FAA Regulation Is Proof That Technology Can Be Costly
This is why authorities need to put their money where their mouth is.
For decades, it seems, manufacturers have been responsible for qualifying and certifying aircraft as operational within technical and safety standards. That's why in general you can go to Priceline and get a couple of flights for maybe a couple hundred, if that. It's not too bad. But the amount of funds that go into the work-up for these planes will blow you away.
The FAA Would Need a Staggering $1.8B Just to Handle Aircraft Internally
Guess what that would do to flight pricing? -- It'll go up. That's not good for the economy, nor is it good for the brands, such as Delta, American, or Spirit.
The issue is the outsourcing for certification of aircraft and not enough overhead to make it happen. Given that these two crashes in Indonesia and Ethiopia occurred, everyone's concerned about safety -- everyone's concerned about the technology that could crash at any point in time, and therefore crash a plane! So what the FAA needs to do is ensure each and every plane has been certified, and that's never really had to have been done before in the history of the aviation industry.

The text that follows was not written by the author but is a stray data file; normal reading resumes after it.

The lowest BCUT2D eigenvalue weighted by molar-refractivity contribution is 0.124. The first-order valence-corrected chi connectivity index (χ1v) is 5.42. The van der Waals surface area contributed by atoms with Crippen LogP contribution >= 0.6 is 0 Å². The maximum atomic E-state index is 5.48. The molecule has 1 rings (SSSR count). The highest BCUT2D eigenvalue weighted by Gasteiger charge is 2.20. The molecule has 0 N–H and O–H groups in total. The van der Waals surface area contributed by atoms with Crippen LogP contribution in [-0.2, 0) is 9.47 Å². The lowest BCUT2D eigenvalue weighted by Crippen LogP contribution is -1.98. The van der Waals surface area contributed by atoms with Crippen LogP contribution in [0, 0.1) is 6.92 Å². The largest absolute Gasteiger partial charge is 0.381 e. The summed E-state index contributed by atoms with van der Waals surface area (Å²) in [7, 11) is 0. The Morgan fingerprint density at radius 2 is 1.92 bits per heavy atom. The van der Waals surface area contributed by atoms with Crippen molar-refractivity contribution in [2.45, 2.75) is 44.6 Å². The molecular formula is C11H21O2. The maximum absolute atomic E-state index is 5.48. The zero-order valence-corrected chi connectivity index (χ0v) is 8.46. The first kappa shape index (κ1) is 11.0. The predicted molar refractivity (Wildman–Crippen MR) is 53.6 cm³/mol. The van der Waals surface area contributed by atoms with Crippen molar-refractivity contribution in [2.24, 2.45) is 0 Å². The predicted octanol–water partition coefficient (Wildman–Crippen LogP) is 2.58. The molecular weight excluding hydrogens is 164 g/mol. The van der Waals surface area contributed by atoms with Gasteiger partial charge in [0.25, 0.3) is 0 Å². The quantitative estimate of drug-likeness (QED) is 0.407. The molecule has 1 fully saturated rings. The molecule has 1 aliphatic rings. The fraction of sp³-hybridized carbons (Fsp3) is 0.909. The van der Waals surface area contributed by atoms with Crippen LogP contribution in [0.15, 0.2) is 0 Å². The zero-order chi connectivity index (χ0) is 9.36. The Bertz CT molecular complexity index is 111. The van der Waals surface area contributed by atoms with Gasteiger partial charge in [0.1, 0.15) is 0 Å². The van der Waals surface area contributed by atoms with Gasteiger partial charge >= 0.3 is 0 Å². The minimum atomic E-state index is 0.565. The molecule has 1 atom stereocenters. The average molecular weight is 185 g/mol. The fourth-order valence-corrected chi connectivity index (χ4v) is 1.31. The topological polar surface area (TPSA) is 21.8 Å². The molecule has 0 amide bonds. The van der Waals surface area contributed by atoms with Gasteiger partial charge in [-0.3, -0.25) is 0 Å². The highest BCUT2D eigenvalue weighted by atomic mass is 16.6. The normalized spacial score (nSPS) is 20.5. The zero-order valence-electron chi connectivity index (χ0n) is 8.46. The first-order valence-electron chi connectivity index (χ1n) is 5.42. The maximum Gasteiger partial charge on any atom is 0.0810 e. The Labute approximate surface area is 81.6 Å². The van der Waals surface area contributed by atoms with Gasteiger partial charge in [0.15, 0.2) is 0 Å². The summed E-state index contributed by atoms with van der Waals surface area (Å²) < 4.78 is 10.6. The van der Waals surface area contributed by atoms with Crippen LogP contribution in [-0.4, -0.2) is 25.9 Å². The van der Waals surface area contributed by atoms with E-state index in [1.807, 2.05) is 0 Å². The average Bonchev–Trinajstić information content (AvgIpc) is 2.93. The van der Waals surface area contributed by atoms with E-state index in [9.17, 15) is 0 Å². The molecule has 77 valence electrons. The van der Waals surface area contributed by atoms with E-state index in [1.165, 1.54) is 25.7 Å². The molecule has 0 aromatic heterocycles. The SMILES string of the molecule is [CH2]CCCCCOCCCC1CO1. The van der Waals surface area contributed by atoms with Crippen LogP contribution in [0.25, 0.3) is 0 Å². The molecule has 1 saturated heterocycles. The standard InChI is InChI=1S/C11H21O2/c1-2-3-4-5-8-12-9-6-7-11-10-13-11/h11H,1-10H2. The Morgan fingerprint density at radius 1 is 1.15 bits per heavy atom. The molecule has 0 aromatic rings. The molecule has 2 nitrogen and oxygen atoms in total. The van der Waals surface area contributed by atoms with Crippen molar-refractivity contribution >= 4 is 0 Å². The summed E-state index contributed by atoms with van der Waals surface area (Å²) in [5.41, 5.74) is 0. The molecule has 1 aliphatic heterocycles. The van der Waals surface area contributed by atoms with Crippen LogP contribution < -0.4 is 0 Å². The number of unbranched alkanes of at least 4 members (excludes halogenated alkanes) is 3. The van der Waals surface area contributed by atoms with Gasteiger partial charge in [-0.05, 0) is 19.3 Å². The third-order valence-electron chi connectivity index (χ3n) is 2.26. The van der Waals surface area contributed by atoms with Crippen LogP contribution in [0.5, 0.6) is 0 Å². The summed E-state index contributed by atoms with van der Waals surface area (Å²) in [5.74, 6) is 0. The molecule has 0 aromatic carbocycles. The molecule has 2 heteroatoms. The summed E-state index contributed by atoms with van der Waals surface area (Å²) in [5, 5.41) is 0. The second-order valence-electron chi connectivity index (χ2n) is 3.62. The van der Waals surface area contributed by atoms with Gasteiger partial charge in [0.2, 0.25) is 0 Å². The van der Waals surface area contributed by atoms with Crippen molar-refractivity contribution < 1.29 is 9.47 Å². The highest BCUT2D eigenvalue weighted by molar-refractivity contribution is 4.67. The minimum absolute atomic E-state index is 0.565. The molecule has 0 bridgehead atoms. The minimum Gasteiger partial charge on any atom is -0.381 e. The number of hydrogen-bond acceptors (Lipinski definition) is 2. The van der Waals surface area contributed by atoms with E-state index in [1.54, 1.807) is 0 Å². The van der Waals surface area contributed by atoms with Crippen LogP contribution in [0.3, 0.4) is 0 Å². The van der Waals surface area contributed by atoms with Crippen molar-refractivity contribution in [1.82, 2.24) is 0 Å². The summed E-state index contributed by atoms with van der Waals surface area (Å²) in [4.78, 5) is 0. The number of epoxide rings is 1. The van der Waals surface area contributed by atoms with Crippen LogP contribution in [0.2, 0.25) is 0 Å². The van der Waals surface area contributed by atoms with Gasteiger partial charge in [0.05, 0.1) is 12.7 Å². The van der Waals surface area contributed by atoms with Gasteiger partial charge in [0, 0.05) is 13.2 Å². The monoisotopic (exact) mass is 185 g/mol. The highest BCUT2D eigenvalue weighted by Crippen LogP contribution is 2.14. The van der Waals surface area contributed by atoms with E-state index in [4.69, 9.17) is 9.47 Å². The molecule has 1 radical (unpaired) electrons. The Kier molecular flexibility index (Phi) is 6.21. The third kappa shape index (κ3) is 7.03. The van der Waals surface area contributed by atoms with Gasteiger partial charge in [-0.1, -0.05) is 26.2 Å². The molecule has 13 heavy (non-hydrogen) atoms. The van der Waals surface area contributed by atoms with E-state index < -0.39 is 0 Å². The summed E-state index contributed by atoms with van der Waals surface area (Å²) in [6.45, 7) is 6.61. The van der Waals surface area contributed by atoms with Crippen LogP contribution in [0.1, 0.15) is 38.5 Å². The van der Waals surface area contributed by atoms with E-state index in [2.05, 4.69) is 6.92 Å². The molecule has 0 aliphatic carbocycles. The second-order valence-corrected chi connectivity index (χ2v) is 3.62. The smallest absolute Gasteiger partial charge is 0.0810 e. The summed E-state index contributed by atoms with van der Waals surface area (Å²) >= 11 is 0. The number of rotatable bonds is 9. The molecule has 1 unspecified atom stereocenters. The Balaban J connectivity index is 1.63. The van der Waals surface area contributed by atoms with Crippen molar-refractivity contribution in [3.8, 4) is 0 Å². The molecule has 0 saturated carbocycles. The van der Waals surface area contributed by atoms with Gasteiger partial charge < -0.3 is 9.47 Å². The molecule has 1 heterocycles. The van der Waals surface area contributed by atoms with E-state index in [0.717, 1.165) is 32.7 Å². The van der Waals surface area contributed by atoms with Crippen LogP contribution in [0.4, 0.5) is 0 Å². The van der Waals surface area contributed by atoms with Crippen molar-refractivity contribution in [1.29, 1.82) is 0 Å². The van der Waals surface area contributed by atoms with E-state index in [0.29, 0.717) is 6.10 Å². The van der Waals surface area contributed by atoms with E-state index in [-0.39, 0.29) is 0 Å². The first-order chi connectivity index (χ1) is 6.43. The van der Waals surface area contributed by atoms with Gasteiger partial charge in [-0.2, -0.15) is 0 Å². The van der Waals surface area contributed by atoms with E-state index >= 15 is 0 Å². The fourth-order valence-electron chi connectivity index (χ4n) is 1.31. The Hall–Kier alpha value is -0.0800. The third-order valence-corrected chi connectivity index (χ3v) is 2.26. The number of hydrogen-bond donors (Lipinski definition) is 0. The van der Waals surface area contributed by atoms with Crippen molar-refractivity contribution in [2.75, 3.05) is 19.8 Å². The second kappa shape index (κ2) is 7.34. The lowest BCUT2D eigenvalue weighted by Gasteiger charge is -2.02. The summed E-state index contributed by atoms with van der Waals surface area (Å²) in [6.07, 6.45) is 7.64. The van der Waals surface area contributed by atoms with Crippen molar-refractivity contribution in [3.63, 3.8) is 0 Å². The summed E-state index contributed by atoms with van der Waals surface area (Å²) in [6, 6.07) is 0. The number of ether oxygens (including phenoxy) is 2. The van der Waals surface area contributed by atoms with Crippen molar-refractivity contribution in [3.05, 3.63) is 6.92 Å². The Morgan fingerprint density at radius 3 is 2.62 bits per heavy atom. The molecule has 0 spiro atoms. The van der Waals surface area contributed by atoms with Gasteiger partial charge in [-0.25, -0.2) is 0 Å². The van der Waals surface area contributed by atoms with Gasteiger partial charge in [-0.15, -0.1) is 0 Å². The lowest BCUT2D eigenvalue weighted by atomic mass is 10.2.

Technology excellence now is the hinge of success, which drives growth in multiple industries, and for sure aviation is one of the top on the list. Great for employment, yes -- but what's going to happen to the economy? Who knows.
The good news, however, is safety becomes even more of a priority than ever before. There will be a premium when boarding a plane -- you're ensured the utmost success. No risks. Perhaps even less delay, layovers and reschedules. Flying won't be nearly as much of a chore as it has been in the past, and for sure terrorists won't ever try to climb aboard a plane with the intent of crashing it into a building.
And if this is managed well, and Congress funds the FAA successfully, other benefits in technology can also follow.
Successful Reinvention, Revitalization and Revamp of the Aviation Industry
The optimal technology for safety measures? Check. What about better design? Double-check. We can offer more to our passengers -- not just safer travels, but much more convenience and perhaps more availability. I call that a win in my book and perhaps worth a good $1.8B the government will give to the aviation industry.
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